If you’re interested in reading more about the four sides to every story, click the link to read our blog on IA Business Advisors.
What is Truth?
If we cannot ever be sure of what is true, how do we know what the truth is? Unfortunately, we don’t. The truth we come to terms with in our mind is based on a variety of factors, including trusting others, how well we know ourselves, and our perception. We must put our faith and trust in others that they will tell us their perception truthfully, but we must also understand that their perception is tainted by their personal worldviews. This allows us to remain objective and listen with the intent of learning more about the speaker. Does that mean what you are hearing is wrong? You will have to decide for yourself based on what you know about the person and how much faith you have in their ability to communicate with you honestly.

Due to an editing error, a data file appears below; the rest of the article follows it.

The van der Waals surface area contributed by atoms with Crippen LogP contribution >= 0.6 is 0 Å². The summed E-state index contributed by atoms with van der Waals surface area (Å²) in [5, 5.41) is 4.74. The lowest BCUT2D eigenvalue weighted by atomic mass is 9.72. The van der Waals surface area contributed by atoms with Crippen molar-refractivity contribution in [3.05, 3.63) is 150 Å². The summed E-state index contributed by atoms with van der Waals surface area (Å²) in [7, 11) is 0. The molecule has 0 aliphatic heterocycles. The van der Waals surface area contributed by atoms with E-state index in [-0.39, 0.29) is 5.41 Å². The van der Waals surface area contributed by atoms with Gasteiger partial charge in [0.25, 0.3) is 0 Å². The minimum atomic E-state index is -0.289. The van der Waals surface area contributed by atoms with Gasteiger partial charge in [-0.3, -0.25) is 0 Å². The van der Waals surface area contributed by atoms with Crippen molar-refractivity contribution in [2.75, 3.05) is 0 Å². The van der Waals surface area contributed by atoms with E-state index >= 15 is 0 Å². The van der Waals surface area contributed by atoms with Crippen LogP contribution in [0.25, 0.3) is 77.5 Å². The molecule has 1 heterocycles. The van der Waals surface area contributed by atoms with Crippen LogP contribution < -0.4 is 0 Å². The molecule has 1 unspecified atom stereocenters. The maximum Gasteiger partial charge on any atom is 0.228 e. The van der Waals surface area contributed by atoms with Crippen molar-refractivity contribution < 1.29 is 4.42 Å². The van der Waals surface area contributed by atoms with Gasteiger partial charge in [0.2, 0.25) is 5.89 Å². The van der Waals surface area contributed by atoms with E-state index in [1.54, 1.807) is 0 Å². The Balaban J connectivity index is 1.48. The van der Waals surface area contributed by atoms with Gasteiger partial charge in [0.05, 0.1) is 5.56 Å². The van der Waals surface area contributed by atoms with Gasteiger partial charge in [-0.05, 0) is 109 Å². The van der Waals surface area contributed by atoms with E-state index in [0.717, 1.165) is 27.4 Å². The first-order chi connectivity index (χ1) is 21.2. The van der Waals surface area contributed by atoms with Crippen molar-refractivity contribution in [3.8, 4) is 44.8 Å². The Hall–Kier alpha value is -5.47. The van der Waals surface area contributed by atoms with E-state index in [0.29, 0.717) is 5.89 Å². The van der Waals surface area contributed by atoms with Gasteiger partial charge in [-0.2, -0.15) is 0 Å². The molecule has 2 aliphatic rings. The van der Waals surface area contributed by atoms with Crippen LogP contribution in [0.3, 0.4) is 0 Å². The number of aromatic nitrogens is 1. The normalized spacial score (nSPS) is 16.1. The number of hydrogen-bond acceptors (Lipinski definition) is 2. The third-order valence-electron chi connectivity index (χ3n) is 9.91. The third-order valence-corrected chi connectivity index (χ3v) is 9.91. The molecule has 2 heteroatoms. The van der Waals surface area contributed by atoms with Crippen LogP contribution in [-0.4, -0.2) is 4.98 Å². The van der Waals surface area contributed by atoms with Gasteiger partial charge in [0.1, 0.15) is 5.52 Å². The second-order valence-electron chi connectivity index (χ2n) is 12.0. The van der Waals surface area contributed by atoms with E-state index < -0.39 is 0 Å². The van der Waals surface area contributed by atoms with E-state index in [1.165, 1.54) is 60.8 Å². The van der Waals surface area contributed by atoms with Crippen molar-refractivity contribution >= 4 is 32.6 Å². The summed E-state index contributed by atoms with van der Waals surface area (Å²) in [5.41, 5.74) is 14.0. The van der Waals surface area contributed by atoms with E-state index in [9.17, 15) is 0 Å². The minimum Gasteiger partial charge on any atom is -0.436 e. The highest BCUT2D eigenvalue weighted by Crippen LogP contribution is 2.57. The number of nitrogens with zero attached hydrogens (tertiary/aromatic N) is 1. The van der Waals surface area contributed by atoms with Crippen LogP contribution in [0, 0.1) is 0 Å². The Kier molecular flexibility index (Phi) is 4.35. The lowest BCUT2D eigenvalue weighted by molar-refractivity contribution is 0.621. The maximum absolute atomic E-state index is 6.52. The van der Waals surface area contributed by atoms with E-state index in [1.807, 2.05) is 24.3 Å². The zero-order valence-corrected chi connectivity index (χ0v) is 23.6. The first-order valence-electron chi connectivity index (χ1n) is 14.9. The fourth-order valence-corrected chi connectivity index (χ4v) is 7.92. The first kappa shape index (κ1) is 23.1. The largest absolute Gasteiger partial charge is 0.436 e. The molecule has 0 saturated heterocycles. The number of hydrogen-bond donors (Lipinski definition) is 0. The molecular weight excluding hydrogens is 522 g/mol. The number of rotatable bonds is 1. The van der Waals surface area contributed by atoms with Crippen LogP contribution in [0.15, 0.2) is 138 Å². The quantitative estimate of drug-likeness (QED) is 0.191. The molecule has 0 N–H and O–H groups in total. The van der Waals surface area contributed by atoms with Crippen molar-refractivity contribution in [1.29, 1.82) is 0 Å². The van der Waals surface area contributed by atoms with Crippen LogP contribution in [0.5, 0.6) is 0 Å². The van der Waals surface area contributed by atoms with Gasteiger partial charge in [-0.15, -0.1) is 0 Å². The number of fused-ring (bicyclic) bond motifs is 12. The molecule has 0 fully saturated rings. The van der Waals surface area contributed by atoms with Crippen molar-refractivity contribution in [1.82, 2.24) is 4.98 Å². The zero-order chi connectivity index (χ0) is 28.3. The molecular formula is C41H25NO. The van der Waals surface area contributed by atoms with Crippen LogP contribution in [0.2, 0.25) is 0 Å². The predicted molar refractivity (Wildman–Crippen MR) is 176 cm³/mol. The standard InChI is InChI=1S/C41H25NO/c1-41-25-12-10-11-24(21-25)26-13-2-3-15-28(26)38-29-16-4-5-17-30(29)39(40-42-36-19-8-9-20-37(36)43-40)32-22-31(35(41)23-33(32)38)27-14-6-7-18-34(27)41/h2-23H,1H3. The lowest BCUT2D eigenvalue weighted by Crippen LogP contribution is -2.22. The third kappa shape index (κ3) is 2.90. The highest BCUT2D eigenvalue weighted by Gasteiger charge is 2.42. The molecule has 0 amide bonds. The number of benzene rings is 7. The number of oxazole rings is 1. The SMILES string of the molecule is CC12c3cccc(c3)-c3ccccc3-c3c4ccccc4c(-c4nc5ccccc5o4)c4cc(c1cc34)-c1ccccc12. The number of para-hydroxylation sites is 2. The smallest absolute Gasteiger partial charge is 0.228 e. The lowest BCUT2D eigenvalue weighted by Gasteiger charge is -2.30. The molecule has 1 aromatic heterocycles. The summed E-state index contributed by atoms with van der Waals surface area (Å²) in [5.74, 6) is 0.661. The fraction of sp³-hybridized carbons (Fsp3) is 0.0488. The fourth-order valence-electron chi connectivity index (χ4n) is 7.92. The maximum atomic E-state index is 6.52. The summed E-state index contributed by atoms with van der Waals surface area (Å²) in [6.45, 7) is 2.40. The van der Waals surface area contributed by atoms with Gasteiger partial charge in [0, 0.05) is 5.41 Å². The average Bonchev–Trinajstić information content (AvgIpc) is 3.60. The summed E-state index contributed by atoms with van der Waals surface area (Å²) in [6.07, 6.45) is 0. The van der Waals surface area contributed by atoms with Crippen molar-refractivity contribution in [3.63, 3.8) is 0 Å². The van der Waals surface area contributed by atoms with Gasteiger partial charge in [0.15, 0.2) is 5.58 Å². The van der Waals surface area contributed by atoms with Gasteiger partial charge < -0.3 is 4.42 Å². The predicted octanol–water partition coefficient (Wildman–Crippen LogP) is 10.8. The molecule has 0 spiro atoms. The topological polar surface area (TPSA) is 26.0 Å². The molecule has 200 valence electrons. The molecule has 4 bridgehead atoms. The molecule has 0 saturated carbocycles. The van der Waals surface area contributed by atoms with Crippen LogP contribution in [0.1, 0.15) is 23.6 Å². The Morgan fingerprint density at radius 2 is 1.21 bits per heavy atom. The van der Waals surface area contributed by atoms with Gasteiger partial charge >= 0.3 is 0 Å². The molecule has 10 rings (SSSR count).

When deciphering what you will believe to be true, you need to know yourself and understand the lenses that influence your perception. This will be a little difficult as we all have lenses that taint our view that we might not be aware of: bias. Nonetheless, the more you know yourself, the easier it will be to understand how you interpret information. And while it might seem that this writing is trying to confuse you, we only mean to help you understand that there are opposing views anywhere you look and that you must remain mindful of this fact by understanding the nuances of “truth.”
Good vs Bad
This section is going to be quite philosophical and possibly triggering, so I will do my best to explain linearly to aid in supporting the claim that we cannot know the only “truth.” The idea of good and bad is completely subjective, meaning, what one sees as bad another may see as good and vice versa. I’ll use a personal example to help describe what I mean by this. I am vegan and personally believe it is wrong (bad) to kill life; I see doing everything we can to prevent killing life as good, hence why I am vegan. In opposition to me are those who may enjoy hunting, fishing, and eating meat; they do not see taking a life that doesn’t belong to them as wrong. So, who is right? Neither of us because we each root in our own values and perceptions of the world. Both ideas exist on the same plane.